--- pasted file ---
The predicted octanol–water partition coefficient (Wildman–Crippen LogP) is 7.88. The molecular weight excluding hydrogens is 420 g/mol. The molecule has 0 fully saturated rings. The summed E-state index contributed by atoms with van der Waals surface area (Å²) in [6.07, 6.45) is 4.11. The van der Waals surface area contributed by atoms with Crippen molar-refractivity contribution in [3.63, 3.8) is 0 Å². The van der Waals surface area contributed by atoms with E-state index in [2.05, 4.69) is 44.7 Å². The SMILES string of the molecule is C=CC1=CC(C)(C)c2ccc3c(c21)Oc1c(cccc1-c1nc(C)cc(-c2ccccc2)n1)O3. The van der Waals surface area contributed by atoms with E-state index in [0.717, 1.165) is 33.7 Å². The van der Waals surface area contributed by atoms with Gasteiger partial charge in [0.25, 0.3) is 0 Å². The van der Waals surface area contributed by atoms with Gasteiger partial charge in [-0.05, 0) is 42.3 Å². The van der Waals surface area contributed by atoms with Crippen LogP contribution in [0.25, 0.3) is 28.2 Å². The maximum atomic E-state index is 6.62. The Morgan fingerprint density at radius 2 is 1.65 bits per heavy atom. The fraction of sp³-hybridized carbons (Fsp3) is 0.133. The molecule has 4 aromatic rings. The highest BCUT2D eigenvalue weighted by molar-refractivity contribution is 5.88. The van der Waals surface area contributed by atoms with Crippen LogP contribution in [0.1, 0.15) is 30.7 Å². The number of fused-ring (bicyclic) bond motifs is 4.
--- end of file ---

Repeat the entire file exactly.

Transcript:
The predicted octanol–water partition coefficient (Wildman–Crippen LogP) is 7.88. The molecular weight excluding hydrogens is 420 g/mol. The molecule has 0 fully saturated rings. The summed E-state index contributed by atoms with van der Waals surface area (Å²) in [6.07, 6.45) is 4.11. The van der Waals surface area contributed by atoms with Crippen molar-refractivity contribution in [3.63, 3.8) is 0 Å². The van der Waals surface area contributed by atoms with E-state index in [2.05, 4.69) is 44.7 Å². The SMILES string of the molecule is C=CC1=CC(C)(C)c2ccc3c(c21)Oc1c(cccc1-c1nc(C)cc(-c2ccccc2)n1)O3. The van der Waals surface area contributed by atoms with E-state index in [0.717, 1.165) is 33.7 Å². The van der Waals surface area contributed by atoms with Gasteiger partial charge in [0.25, 0.3) is 0 Å². The van der Waals surface area contributed by atoms with Gasteiger partial charge in [-0.05, 0) is 42.3 Å². The van der Waals surface area contributed by atoms with Crippen LogP contribution in [0.25, 0.3) is 28.2 Å². The maximum atomic E-state index is 6.62. The Morgan fingerprint density at radius 2 is 1.65 bits per heavy atom. The fraction of sp³-hybridized carbons (Fsp3) is 0.133. The molecule has 4 aromatic rings. The highest BCUT2D eigenvalue weighted by molar-refractivity contribution is 5.88. The van der Waals surface area contributed by atoms with Crippen LogP contribution in [0.1, 0.15) is 30.7 Å². The number of fused-ring (bicyclic) bond motifs is 4.